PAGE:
What is left for the next government to manage, after Ahmadinejad’s eight years at the helm, is a seriously depleted economy – which shows little sign of turning any time soon.
Falling economic indicators; more poverty and unemployment and the fall in the value of Iran’s currency, the rial – these are just part of the negative economic record of Mahmoud Ahmadinejad during his two terms as president. In spite of all the these indications, can the Iranian economy still hope to improve? We posed this question and others to Professor of Economics at the American University in Paris Shahin Fatemi. But first, here’s a brief look at the economic record of the Ahmadinejad government.

Mahmoud Ahmadinejad came to power in 2003 promising social justice and oil revenue benefits for ordinary Iranians. In the last months of his first term in office, he announced he would enforce targeted subsidies, calling this a “surgery of the Iranian economy”. The aim was to help lower income earners and the poor.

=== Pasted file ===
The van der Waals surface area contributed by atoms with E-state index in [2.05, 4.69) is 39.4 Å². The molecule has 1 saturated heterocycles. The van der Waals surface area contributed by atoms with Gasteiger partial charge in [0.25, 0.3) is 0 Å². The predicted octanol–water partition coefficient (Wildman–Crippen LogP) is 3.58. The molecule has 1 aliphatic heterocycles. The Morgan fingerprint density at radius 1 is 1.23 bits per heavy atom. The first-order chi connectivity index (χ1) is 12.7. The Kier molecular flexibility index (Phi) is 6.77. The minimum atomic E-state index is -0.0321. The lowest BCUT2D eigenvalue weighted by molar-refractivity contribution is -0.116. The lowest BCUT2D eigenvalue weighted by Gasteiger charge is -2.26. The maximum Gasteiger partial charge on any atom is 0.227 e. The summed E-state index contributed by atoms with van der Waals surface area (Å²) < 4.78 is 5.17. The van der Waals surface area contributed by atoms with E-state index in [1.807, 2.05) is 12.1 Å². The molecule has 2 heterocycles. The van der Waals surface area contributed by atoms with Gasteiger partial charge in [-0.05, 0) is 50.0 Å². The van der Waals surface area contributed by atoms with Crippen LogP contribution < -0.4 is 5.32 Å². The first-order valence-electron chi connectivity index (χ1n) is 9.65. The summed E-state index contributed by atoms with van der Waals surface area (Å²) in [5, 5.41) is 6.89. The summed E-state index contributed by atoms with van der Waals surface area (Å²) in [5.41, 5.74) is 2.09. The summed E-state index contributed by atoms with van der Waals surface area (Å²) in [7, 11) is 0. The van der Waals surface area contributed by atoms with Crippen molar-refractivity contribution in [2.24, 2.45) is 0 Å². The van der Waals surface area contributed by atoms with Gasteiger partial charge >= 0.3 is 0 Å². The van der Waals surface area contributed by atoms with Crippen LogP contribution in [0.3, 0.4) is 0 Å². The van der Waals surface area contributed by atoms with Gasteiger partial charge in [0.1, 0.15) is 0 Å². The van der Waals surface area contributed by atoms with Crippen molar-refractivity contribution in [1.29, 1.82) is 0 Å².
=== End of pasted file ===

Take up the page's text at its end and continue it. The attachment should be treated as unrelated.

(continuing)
When Ahmadinejad’s presidency began, Iran was enjoying huge profits from oil exports, as the second-biggest OPEC member. Cash circulating in the national economy increased sixfold in a period of eight years. But with this the inflation rate also increased. Officially, it reached 40 percent in the last year Ahmadinejad was in office. But some economists say the real figure was as high as 70 percent.

Unemployment also went up. According to Iran’s official statistics, in the past five years, more than 700,000 people have joined the job market and nearly one quarter of the total work force are jobless.

In the past eight years, economic production and exports dropped. This included oil, the sale of which fell dramatically under the coordinated pressures of American-and- European-led sanctions. Before they struck, Iran was exporting 2.2 million barrels per day. In the past few months, however, it’s been less than one third of that.